The Early Church Fathers on
Clerical Celibacy

Critics of clerical celibacy will often allege that it is unnatural and an invention of the Catholic Church. However, celibacy has its roots in Scripture and the practice of the early Church. As the apostle Paul tells us: “I should like you to be free of anxieties. An unmarried man is anxious about the things of the Lord, how he may please the Lord. But a married man is anxious about the things of the world, how he may please his wife, and he is divided” (1 Corinthians 7:32-33). Jesus commends those who are celibate for the sake of the kingdom. In Matthew 19:12 He says the following: “Some are incapable of marriage because they were born so; some, because they were made so by others; some because they have renounced marriage for the sake of the kingdom of heaven. Whoever can accept this ought to accept it.”

Clement of Rome

Let our whole body, then, be preserved in, Christ Jesus; and let every one be subject to his neighbor, according to the special gift bestowed upon him. Let the strong not despise the weak, and let the weak show respect unto the strong. Let the rich man provide for the wants of the poor; and let the poor man bless God, because He hath given him one by whom his need may be supplied. Let the wise man display his wisdom, not by [mere] words, but through good deeds. Let the humble not bear testimony to himself, but leave witness to be borne to him by another. Let him that is pure in the flesh not grow proud of it, and boast, knowing that it was another who bestowed on him the gift of continence. Let us consider, then, brethren, of what matter we were made,—who and what manner of beings we came into the world, as it were out of a sepulcher, and from utter darkness.  He who made us and fashioned us, having prepared His bountiful gifts for us before we were born, introduced us into His world. Since, therefore, we receive all these things from Him, we ought for everything to give Him thanks; to whom be glory for ever and ever (Letter to the Corinthians, 38:2 [A.D. 95]).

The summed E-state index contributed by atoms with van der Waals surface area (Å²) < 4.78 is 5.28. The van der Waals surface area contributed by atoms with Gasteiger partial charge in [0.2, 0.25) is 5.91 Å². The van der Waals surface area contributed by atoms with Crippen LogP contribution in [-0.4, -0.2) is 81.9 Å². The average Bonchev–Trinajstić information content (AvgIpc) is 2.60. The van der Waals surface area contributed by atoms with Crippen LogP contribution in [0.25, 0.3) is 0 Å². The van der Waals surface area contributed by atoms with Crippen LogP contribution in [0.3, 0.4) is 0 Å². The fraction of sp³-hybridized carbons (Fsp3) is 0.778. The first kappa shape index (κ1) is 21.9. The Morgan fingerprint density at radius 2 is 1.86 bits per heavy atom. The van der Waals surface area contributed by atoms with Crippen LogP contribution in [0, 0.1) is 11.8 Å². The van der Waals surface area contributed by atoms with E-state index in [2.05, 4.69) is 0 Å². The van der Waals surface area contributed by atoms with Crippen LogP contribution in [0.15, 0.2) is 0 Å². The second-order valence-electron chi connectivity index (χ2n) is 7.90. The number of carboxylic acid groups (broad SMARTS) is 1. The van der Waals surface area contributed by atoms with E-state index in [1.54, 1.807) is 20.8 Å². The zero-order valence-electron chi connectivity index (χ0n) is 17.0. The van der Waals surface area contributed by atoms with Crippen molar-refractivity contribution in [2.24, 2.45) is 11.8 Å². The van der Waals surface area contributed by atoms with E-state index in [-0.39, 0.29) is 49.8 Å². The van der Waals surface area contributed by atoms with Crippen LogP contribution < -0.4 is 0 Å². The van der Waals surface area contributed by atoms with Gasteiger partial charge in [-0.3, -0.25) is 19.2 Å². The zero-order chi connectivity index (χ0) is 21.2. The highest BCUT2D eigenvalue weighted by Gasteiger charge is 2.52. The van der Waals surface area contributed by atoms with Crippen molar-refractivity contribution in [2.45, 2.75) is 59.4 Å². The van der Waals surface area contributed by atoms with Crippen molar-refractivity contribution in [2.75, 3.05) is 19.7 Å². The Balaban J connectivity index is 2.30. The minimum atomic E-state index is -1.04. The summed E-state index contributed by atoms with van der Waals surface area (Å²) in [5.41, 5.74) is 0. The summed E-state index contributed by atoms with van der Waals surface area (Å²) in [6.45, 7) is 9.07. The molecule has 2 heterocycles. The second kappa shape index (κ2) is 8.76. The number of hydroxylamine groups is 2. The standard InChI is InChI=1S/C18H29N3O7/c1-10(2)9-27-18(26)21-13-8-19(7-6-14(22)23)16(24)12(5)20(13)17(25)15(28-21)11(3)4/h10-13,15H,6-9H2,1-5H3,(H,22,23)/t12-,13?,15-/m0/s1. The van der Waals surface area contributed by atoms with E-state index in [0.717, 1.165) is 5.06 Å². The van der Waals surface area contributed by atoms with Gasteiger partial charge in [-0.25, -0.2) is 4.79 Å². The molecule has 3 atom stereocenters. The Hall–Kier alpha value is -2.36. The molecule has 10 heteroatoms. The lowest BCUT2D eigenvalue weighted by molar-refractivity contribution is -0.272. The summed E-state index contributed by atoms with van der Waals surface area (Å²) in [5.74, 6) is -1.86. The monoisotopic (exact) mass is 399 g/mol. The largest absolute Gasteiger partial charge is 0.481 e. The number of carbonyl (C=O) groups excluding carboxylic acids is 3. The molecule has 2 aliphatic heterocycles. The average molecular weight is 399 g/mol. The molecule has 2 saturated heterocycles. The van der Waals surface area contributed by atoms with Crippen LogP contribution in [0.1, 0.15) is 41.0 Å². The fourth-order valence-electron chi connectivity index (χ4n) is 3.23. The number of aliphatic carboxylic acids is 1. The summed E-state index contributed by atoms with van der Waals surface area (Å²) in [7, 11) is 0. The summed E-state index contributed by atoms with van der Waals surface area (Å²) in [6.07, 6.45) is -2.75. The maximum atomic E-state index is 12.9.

Ignatius of Antioch

If anyone can continue in a state of purity, to the honor of Him who is Lord of the flesh, let him so remain without boasting (Letter to Polycarp 5 [AD 110]).

Justin Martyr

And many, both men and women, who have been Christ's disciples from childhood, have preserved their purity at the age of sixty and seventy years; and I am proud that I could produce such from every race of men and women (Defense of Christianity 15 [A.D. 150]). 


How many men, therefore, and how many women, in Ecclesiastical Orders, owe their position to continence, who have preferred to be wedded to. God; who have restored the honor of their flesh, and who have already dedicated themselves as sons of that (future) age, by slaying in themselves the concupiscence of lust, and that whole (propensity) which could not be admitted within Paradise! Whence it is presumable that such as shall wish to be received within Paradise, ought at last to begin to cease from that thing from which Paradise is intact (On Exhortation to Chastity 8 [A.D. 204-212]).

Clement of Alexandria

Even Paul did not hesitate in one letter to address his consort. The only reason why he did not take her about with him was that it would have been an inconvenience for his ministry. Accordingly he says in a letter: "Have we not a right to take about with us a wife that is a sister like the other apostles?"  But the latter, in accordance with their particular ministry, devoted themselves to preaching without any distraction, and took their wives with them not as women with whom they had marriage relations, but as sisters, that they might be their fellow-ministers in dealing with housewives. I t was through them that the Lord's teaching penetrated also the women's quarters without any scandal being aroused (Stromata 3:6:53 [A.D. 202]).